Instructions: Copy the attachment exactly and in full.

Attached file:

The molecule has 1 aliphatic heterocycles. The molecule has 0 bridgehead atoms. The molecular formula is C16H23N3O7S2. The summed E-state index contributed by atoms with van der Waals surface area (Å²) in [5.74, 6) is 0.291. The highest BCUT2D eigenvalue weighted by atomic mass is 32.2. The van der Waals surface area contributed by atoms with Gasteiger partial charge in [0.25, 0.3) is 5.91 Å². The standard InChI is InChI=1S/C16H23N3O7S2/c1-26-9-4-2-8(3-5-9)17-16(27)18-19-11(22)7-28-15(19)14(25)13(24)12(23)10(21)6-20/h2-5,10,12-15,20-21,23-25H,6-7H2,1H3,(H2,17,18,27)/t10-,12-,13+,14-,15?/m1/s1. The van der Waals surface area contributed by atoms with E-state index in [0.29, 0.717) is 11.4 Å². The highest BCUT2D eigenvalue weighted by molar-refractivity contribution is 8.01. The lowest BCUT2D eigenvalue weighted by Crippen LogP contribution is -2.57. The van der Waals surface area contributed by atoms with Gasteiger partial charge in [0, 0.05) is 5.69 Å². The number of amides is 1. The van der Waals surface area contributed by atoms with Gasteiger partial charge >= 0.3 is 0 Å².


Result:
The molecule has 1 aliphatic heterocycles. The molecule has 0 bridgehead atoms. The molecular formula is C16H23N3O7S2. The summed E-state index contributed by atoms with van der Waals surface area (Å²) in [5.74, 6) is 0.291. The highest BCUT2D eigenvalue weighted by atomic mass is 32.2. The van der Waals surface area contributed by atoms with Gasteiger partial charge in [0.25, 0.3) is 5.91 Å². The standard InChI is InChI=1S/C16H23N3O7S2/c1-26-9-4-2-8(3-5-9)17-16(27)18-19-11(22)7-28-15(19)14(25)13(24)12(23)10(21)6-20/h2-5,10,12-15,20-21,23-25H,6-7H2,1H3,(H2,17,18,27)/t10-,12-,13+,14-,15?/m1/s1. The van der Waals surface area contributed by atoms with E-state index in [0.29, 0.717) is 11.4 Å². The highest BCUT2D eigenvalue weighted by molar-refractivity contribution is 8.01. The lowest BCUT2D eigenvalue weighted by Crippen LogP contribution is -2.57. The van der Waals surface area contributed by atoms with Gasteiger partial charge in [0, 0.05) is 5.69 Å². The number of amides is 1. The van der Waals surface area contributed by atoms with Gasteiger partial charge >= 0.3 is 0 Å².